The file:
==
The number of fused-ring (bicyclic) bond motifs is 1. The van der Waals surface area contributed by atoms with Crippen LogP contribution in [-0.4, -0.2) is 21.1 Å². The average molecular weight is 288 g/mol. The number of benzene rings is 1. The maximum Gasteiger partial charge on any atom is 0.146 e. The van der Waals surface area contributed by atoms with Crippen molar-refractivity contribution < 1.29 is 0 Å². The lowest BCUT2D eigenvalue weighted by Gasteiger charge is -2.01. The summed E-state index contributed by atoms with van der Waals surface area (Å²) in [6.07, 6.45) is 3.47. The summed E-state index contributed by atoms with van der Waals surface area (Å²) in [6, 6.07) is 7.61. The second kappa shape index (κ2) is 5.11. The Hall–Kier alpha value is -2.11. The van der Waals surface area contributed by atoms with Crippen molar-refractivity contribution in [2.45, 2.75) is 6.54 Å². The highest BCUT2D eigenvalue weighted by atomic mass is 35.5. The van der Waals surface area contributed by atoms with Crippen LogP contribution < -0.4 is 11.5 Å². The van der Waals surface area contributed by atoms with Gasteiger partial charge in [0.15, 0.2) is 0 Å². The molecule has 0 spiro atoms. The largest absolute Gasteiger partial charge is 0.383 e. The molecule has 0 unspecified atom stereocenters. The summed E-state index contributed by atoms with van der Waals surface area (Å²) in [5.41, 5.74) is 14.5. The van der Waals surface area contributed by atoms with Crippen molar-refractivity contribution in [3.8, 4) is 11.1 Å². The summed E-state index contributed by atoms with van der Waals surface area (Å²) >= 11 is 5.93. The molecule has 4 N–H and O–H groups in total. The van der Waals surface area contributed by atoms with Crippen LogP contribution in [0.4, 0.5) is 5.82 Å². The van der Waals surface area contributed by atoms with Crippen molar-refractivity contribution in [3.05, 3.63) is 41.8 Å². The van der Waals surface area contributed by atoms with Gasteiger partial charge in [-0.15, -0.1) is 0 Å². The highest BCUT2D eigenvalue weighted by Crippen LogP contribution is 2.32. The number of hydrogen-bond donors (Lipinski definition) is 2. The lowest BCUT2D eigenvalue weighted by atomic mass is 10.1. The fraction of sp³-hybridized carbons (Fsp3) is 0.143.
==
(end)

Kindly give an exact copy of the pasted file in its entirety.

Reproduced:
The number of fused-ring (bicyclic) bond motifs is 1. The van der Waals surface area contributed by atoms with Crippen LogP contribution in [-0.4, -0.2) is 21.1 Å². The average molecular weight is 288 g/mol. The number of benzene rings is 1. The maximum Gasteiger partial charge on any atom is 0.146 e. The van der Waals surface area contributed by atoms with Crippen molar-refractivity contribution < 1.29 is 0 Å². The lowest BCUT2D eigenvalue weighted by Gasteiger charge is -2.01. The summed E-state index contributed by atoms with van der Waals surface area (Å²) in [6.07, 6.45) is 3.47. The summed E-state index contributed by atoms with van der Waals surface area (Å²) in [6, 6.07) is 7.61. The second kappa shape index (κ2) is 5.11. The Hall–Kier alpha value is -2.11. The van der Waals surface area contributed by atoms with Crippen molar-refractivity contribution in [2.45, 2.75) is 6.54 Å². The highest BCUT2D eigenvalue weighted by atomic mass is 35.5. The van der Waals surface area contributed by atoms with Crippen LogP contribution < -0.4 is 11.5 Å². The van der Waals surface area contributed by atoms with Gasteiger partial charge in [0.15, 0.2) is 0 Å². The molecule has 0 spiro atoms. The largest absolute Gasteiger partial charge is 0.383 e. The molecule has 0 unspecified atom stereocenters. The summed E-state index contributed by atoms with van der Waals surface area (Å²) in [5.41, 5.74) is 14.5. The van der Waals surface area contributed by atoms with Crippen molar-refractivity contribution in [3.8, 4) is 11.1 Å². The summed E-state index contributed by atoms with van der Waals surface area (Å²) >= 11 is 5.93. The molecule has 4 N–H and O–H groups in total. The van der Waals surface area contributed by atoms with Crippen LogP contribution in [0.4, 0.5) is 5.82 Å². The van der Waals surface area contributed by atoms with Crippen molar-refractivity contribution in [3.05, 3.63) is 41.8 Å². The van der Waals surface area contributed by atoms with Gasteiger partial charge in [-0.15, -0.1) is 0 Å². The highest BCUT2D eigenvalue weighted by Crippen LogP contribution is 2.32. The number of hydrogen-bond donors (Lipinski definition) is 2. The lowest BCUT2D eigenvalue weighted by atomic mass is 10.1. The fraction of sp³-hybridized carbons (Fsp3) is 0.143.